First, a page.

AT&T has won the first contract in a radical overhaul of the US government's telecommunications infrastructure in a deal that could ultimately be worth $1 billion to the phone giant, an Associated Press report said.
The Associated Press report said the company has been appointed by the US Treasury, one of the largest government departments, to build a new IP-enabled telecommunications network.
The contract is worth an initial $270 million to build the IP platform, but if the Treasury requests additional services, such remote access for its staff and IP-enabled telephone service, that price tag could rise, the Associated Press report said.
AT&T provides some service to the Internal Revenue Service, but now it will be responsible for linking up all 12 agencies that sit under the auspices of the Treasury Department, the report added.
The contract is part of the Networx Universal contract, which could be worth up to $20 billion to the three participants in the bidding. In addition to AT&T, Qwest Communications and Verizon Communications were awarded the right to bid for contracts, the report added.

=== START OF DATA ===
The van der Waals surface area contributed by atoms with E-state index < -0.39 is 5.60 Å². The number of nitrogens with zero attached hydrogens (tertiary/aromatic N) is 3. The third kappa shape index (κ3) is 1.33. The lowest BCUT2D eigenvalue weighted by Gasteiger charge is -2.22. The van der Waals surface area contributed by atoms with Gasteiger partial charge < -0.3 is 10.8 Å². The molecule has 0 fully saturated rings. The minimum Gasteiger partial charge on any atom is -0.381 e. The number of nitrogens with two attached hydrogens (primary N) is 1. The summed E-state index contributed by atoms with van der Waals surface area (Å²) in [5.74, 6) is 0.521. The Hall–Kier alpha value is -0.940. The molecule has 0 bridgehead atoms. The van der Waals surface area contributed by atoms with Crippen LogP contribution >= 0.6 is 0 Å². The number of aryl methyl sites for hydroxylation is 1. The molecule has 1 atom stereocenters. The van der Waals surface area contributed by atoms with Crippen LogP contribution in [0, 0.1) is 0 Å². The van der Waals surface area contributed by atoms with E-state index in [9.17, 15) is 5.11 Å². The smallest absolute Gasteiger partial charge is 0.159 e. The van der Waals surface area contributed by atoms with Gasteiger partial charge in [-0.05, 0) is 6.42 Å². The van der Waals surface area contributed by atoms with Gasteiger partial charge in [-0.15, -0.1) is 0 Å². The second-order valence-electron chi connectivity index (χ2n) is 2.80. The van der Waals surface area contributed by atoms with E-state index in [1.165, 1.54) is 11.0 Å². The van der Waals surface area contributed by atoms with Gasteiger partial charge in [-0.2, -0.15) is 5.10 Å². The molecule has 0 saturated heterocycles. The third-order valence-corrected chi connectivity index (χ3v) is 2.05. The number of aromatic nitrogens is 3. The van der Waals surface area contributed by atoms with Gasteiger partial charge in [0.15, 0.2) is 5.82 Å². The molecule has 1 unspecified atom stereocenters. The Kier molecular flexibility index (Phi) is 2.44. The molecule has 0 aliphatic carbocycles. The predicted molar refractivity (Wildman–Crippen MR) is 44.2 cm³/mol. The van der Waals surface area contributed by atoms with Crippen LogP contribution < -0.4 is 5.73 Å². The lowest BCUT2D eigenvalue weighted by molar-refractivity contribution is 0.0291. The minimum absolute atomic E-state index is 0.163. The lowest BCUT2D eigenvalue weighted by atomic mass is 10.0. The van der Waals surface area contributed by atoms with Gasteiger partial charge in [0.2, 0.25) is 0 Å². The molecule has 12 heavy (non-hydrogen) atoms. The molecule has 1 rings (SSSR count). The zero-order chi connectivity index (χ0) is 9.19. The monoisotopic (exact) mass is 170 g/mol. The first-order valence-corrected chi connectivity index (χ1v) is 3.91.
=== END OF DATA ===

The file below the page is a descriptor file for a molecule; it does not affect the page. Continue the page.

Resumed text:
Sprint Nextel missed out, a blow for the company, which had been a major provider of telecommunications services to the federal government. It later was included on a short list for a smaller infrastructure upgrade program, the report said.
The companies previously said they expected contracts to start being awarded by federal government departments in the fourth quarter, but the Department for Homeland Security is the only major department to announce it is receiving bids, the report further said.